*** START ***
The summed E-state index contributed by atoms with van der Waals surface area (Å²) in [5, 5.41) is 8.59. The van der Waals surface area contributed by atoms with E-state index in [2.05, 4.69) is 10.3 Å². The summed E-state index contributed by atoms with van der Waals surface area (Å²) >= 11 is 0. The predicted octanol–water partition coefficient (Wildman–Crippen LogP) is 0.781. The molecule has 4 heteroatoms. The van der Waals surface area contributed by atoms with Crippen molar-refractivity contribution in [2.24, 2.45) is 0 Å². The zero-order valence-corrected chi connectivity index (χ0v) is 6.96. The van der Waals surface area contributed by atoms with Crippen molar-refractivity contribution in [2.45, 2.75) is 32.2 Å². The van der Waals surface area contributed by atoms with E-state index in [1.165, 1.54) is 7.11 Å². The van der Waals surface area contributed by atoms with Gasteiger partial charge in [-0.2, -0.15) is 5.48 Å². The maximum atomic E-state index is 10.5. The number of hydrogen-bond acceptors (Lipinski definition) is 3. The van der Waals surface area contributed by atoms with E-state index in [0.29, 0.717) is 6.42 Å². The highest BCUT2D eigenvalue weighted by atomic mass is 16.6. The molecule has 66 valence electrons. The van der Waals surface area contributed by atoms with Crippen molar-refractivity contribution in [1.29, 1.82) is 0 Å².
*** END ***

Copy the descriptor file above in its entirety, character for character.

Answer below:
The summed E-state index contributed by atoms with van der Waals surface area (Å²) in [5, 5.41) is 8.59. The van der Waals surface area contributed by atoms with E-state index in [2.05, 4.69) is 10.3 Å². The summed E-state index contributed by atoms with van der Waals surface area (Å²) >= 11 is 0. The predicted octanol–water partition coefficient (Wildman–Crippen LogP) is 0.781. The molecule has 4 heteroatoms. The van der Waals surface area contributed by atoms with Crippen molar-refractivity contribution in [2.24, 2.45) is 0 Å². The zero-order valence-corrected chi connectivity index (χ0v) is 6.96. The van der Waals surface area contributed by atoms with Crippen molar-refractivity contribution in [2.45, 2.75) is 32.2 Å². The van der Waals surface area contributed by atoms with E-state index in [1.165, 1.54) is 7.11 Å². The van der Waals surface area contributed by atoms with Gasteiger partial charge in [-0.2, -0.15) is 5.48 Å². The maximum atomic E-state index is 10.5. The number of hydrogen-bond acceptors (Lipinski definition) is 3. The van der Waals surface area contributed by atoms with E-state index in [0.29, 0.717) is 6.42 Å². The highest BCUT2D eigenvalue weighted by atomic mass is 16.6. The molecule has 66 valence electrons. The van der Waals surface area contributed by atoms with Crippen molar-refractivity contribution in [1.29, 1.82) is 0 Å².